Found 0 - 10 results of 29 programs matching keyword "applied research"
Join the Exploratorium as we connect live for the first time with NOAA's newest ship, the Okeanos Explorer. The Okeanos is on its maiden voyage, traveling from Hawaii to Indonesia. We will talk with scientists on the ship and discover what kind of research they are conducting. We tour the NOAA Atmospheric Research Observatory at the South Pole where scientists are monitoring carbon dioxide levels, CFCs, solar radiation, and the ozone hole. Shots of the research pen at the Cape Royds adelie penguin colony. Meet marine biologist George Matsumoto from the Monterey Bay Aquarium Research Institute and learn about the floating ecosytems that thrive around icebergs in Antarctic waters.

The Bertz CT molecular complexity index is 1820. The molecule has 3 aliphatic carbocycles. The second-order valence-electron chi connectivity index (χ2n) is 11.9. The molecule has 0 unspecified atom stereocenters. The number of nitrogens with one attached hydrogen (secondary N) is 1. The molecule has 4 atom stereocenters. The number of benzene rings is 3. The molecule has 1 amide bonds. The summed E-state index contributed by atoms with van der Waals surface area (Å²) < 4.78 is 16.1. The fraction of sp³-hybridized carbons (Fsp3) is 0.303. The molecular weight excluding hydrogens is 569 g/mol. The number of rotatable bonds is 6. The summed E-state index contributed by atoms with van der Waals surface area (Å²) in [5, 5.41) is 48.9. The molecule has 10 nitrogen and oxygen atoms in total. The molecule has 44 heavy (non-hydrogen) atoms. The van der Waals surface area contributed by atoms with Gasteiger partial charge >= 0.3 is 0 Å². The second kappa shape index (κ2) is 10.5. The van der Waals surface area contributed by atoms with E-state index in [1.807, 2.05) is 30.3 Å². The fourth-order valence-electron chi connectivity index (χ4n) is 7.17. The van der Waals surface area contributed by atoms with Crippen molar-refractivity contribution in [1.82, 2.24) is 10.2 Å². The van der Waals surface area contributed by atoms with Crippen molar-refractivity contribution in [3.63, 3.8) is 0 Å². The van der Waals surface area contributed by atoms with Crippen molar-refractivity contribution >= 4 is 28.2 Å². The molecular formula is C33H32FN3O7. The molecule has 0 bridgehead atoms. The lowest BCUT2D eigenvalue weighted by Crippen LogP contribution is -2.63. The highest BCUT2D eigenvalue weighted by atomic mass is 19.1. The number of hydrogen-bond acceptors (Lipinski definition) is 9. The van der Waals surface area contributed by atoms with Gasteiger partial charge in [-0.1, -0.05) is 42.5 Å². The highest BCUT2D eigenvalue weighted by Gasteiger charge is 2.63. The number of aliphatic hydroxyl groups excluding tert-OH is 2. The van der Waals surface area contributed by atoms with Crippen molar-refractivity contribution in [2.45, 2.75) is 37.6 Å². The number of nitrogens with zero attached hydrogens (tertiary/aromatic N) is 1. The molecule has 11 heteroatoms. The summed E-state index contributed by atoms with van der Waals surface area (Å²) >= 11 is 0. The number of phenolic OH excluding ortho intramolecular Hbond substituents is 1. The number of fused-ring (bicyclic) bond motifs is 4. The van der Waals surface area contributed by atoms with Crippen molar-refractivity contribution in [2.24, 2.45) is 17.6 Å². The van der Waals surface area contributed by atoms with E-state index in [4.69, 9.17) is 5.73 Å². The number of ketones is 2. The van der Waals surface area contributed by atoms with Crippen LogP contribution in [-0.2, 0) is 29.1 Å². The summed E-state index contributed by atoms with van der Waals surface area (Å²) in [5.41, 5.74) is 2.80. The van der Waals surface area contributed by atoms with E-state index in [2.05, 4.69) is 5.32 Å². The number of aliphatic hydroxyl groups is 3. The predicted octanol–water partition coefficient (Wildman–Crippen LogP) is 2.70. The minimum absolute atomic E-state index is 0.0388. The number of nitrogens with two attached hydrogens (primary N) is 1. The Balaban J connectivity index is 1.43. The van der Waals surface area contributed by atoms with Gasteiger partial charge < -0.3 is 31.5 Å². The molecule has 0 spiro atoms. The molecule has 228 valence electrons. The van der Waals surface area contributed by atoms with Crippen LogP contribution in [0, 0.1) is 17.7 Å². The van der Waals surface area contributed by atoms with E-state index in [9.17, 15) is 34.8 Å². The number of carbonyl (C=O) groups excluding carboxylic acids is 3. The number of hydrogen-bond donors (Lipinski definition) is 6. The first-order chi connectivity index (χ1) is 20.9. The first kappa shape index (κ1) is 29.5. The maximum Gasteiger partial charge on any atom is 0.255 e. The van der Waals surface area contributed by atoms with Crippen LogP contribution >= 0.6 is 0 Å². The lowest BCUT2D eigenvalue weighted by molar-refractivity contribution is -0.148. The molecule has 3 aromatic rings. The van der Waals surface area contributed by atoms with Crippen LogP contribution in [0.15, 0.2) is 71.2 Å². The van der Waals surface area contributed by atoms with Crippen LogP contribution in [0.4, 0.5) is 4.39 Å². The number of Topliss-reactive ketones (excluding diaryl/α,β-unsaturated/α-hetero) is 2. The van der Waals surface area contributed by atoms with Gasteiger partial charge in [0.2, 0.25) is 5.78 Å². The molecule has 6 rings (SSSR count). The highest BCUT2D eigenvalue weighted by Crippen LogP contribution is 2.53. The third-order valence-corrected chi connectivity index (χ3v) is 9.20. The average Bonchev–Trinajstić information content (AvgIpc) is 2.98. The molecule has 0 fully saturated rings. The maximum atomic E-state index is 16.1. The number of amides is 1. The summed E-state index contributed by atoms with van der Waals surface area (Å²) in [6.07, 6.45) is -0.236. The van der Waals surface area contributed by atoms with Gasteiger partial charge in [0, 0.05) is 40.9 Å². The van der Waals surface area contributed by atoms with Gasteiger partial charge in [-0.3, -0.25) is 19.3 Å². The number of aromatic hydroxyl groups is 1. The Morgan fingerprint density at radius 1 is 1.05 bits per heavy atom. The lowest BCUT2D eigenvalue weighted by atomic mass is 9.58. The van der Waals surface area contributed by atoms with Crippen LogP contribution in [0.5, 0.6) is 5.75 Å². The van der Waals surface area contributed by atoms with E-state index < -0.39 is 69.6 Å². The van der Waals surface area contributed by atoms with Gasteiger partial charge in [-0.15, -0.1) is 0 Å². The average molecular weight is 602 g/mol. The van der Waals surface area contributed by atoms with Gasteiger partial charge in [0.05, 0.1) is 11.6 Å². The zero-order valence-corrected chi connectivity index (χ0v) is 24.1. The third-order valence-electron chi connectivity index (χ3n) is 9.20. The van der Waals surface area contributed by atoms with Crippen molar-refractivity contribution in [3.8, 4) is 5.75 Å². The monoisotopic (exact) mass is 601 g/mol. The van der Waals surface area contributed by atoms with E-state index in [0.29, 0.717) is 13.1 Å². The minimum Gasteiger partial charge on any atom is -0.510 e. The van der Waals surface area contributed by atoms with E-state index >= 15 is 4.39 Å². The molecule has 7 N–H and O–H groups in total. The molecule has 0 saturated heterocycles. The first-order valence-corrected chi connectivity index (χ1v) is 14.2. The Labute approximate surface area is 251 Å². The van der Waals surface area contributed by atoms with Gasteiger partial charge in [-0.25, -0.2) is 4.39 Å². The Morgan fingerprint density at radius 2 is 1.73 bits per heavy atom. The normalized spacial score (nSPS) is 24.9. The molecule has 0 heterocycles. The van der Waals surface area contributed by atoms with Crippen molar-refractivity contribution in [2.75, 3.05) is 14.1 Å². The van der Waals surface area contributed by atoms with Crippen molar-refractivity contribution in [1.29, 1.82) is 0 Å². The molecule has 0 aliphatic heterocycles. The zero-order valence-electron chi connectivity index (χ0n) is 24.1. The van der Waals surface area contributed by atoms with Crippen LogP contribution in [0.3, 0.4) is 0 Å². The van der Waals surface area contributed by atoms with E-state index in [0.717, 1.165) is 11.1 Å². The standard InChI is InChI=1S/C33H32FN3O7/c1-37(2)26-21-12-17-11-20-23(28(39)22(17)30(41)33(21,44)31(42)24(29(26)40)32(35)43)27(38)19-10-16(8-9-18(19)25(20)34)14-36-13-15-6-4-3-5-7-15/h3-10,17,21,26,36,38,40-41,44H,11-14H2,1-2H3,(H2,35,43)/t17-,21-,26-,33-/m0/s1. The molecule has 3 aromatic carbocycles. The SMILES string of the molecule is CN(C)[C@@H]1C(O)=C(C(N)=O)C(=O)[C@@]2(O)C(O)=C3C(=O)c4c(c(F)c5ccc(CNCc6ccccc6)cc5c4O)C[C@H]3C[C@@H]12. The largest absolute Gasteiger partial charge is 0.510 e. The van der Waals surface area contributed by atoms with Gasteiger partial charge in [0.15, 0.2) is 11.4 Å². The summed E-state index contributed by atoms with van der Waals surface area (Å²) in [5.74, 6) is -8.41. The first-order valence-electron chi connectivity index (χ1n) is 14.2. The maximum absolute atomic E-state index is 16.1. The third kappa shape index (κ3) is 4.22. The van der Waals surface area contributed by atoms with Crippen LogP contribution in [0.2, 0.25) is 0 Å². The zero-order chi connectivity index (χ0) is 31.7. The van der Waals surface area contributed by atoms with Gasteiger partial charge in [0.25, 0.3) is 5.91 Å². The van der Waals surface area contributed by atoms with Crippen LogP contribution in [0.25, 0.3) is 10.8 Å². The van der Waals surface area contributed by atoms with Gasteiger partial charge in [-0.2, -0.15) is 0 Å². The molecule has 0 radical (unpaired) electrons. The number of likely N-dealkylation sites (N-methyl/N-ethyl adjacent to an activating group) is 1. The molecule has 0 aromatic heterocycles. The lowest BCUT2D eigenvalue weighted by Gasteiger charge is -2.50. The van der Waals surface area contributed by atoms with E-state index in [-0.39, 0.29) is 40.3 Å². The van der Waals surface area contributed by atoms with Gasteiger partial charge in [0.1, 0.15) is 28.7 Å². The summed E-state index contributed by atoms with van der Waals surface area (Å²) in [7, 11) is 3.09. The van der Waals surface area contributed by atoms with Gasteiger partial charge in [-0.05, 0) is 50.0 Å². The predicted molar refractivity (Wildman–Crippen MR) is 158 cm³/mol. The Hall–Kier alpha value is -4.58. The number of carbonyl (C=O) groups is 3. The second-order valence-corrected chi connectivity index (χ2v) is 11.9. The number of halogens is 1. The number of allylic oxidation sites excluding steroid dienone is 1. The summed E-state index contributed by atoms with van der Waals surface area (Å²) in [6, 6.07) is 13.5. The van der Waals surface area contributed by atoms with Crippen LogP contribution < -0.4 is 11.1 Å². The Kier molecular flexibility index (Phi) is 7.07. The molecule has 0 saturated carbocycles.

Scientists at Palmer Research Station in Antarctica talk about their research: How is the rich marine ecosystem just offshore responding to melting sea ice and global climate change? Dr. Carol Greider is a professor of molecular biology and genetics at Johns Hopkins University. She worked with molecular biologist Elizabeth Blackburn to discover the role of telomeres—segments of DNA that protect and stabilize the ends of chromosomes. Dr. Greider tells us about her work and shares her thoughts about the importance of mentors for women in science. Dr. Bruce Stillman is the Director of Cold Spring Harbor Laboratory, a position he inherited from James Watson in 1994. He continues his own research at the lab on DNA replication. In this program, Dr. Stillman describes the unique culture of science at CSHL, explores future directions of research, and tells us what he learned as an administrator for Dr. Watson. Dr. Walter Gilbert, a physicist who turned to molecular biology in 1960, won the Nobel prize in chemistry in 1980 for determining the base sequences of DNA. His recent research has concentrated on the structure of genes and the evolution of DNA sequences. In this Webcast, Dr Gilbert tells us how physicists have helped drive discoveries in molecular biology, and the relationship between private and university research efforts. Dr. Sydney Brenner won the Nobel prize in physiology or medicine in 2002 for his work with the tiny nematode, C. elegans. Dr. Brenner recruited the one-millimeter worm in the early sixties as the ideal model organism to study cell differentiation and organ development. In this program, he describes how new model organisms are established for studying basic physiology, recounts his reaction to seeing Watson and Crick's DNA model for the first time, and offers advice to young scientists just starting out. Look behind the scenes into the process of scientific research and the people who do it - in the tropical Central American country of Belize. In this series of Webcasts, we visited a field research station located in the remote Chiquibul forests of the mountains of Belize. See why science in the remote jungle of the Chaquibul forest of Belize can feel like an adventure movie.